Kabbalah teaches we as part of God all have masculine and feminine characteristics. We know the nature of women is often subtle and men more aggressive. God’s feminine characteristics, the Shekinah, must above all not be forgotten. Both gender associated Kabbalistic pillars are important for a uniform whole, whether it be for a human being or society. Both genders should share in the responsibilities of the home and in decision-making. Even beautiful and erotic love making of the Heavenly Father and Divine Mother detailed in the Zohar revives the Universe. Let us also remember Adam was androgynous. It is on earth as it is in the heavens.
We must learn to balance the scientific and spiritual. This is possible because they are intertwined. The Internet today does allow us more possibilities to be compassionate and universal. It also can lead us to indoctrination if we do not learn to see issues from multiple perspectives. We live in an age of unrivalled materialism, but redemption and heightened spiritual consciousness are also now upon us with equal splendor. The shame is now more than ever there is a divide between rich and poor and more devastating violence and war. We must deal with the deification of evil (devils) focused on greed and lust focused on the material. People are so much more than commodities. We must rebel against slave wages and white-collar crime by elevating and strengthening our minds, bodies, and spirits.
Upheaval is a sign of change. The dark times Jews face now is a sign a new renaissance of Jewish life looms on the bright horizon of dawn’s early light. We are moving now toward a new world order in which freedom and spirituality reign supreme. In troubled times, there is nothing more important than defeating fear, hate, and violence.
Faith in the here and now is the way to victory. God is with you when you are alone and afraid. Abraham and David, Moses, Jesus, and other Prophets were at least in part sheep herders, and so naturally they found God and their connection to all God’s creations and cosmic order alone in the wilderness. Such solitary meditation leads us to Redemption which the Midrash says will come by “an attack on an Arab nation by Persia (Iran).” (Jacobson 210). This is an interesting prophecy considering the recent (2015) nuclear non-proliferation treaty by the United States with Holocaust denying and terrorism financing Iran. Iran has dishonored this and many other international agreements as it pursues annihilation of Israel and human rights. Integrity by the pure at heart is a clear sign an individual or group is ready to receive the Light of the Almighty. Darkness is simply the absence of Light and it only needs a little space to shine (Berg 235).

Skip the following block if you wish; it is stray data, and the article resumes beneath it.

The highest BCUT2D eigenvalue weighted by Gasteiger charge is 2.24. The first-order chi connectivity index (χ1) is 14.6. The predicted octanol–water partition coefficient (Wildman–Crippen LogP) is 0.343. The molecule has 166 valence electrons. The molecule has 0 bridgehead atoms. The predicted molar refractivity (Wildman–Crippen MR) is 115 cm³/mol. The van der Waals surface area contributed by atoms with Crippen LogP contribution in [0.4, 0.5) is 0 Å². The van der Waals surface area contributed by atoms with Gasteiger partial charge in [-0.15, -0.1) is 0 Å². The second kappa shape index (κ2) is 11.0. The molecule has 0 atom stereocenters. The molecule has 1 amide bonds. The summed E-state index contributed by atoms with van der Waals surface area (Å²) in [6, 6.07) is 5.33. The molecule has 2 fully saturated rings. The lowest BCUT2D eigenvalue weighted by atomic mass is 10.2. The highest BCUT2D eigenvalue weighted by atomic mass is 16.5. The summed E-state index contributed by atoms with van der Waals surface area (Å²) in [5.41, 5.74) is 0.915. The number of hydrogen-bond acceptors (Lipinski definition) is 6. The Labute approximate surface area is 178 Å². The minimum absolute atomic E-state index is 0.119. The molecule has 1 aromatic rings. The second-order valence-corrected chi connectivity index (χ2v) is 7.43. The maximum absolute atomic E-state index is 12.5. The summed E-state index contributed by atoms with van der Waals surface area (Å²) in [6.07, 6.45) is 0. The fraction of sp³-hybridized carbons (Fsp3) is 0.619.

We need a grassroots awakening. God is wherever you let Him/Her in, so we must learn to introduce God energy to our studies, conversations, and ways of living. Each of our unique missions is important. Become aware of your mission and channel all your energies toward it. Faith does not replace reason. It should enhance it. Reason is the expression of God and it tells us how to live. Faith tells us why. (Jacobson 241). God created the metaphysical laws of nature and we may discover divine unity studying and experiencing the historical, theoretical, and practical sides of Jewish mysticism. This is the holistic and loving path of Jewish Renewal in the Age of Terrorism. Without evil, there can be neither renewal, transformation, or redemption.
Alliance for Jewish Renewal. http://ww5w.aleph.org. 2015.
Bard, Mitchell. Myths and Facts: A Guide to the Arab-Israeli Conflict. Chevy Chase, MD: American Israeli Cooperative Enterprise, 2012.
Berg, Rav. P. S. The Essential Zohar: The Source of Kabbalistic Wisdom. New York: Random House, 2002.
Halevi, Z’ev ben Shimon. Kabbalah: The Divine Plan. San Francisco: HarperCollins. 1996.
Huber, Robert V. The Bible Through the Ages. New York: Readers Digest, 1989.
Jacobson, Simon. Toward a Meaningful Life: The Wisdom of the Rebbe Menachem Mendel Schneerson. New York: Harper Collins, 2002.
Kaplan, Aryeh. Meditation and Kabbalah. York Beach, ME: Samuel Weiser, Inc., 1985.
Law, Philip. Introduction by Donald Coggan. Wisdom of the Prophets. Oxford: Lion, 1997.
Lerner, Michael. Jewish Renewal: A Path to Healing and Transformation. New York: GP Putnam, 1994.
Liebes, Yehuda. Studies in the Zohar Albany: State University of New York, 1993.
Oren, Michael. Six Days of War: June 1967 and the Making of the Modern Middle East. New York: Ballantine, 2003.
Prophet, Elizabeth Clare. Forbidden Mysteries of Enoch. Malibu: Summit University Press, 1984.
Schachter-Shalomi, Zalman. Interfaith Spirituality. https://www.youtube.com/watch?v=mNl3F-6_EQU\, 2012.
Waite, A.E. The Holy Kabbalah: A Mystical Interpretation of the Scriptures. Introduction by Kenneth Rexroth. New York: Citadel, 1995.
Washington, James W. (ed.) A Testament of Hope: The Essential Writings and Speeches of Martin Luther King, Jr. San Francisco: Harper Collins, 1986.
Wise, Michael, Martin Abregg, Jr., and Edward Cook. The Dead Sea Scrolls: A New Translation. San Francisco: HarperCollins, 1994.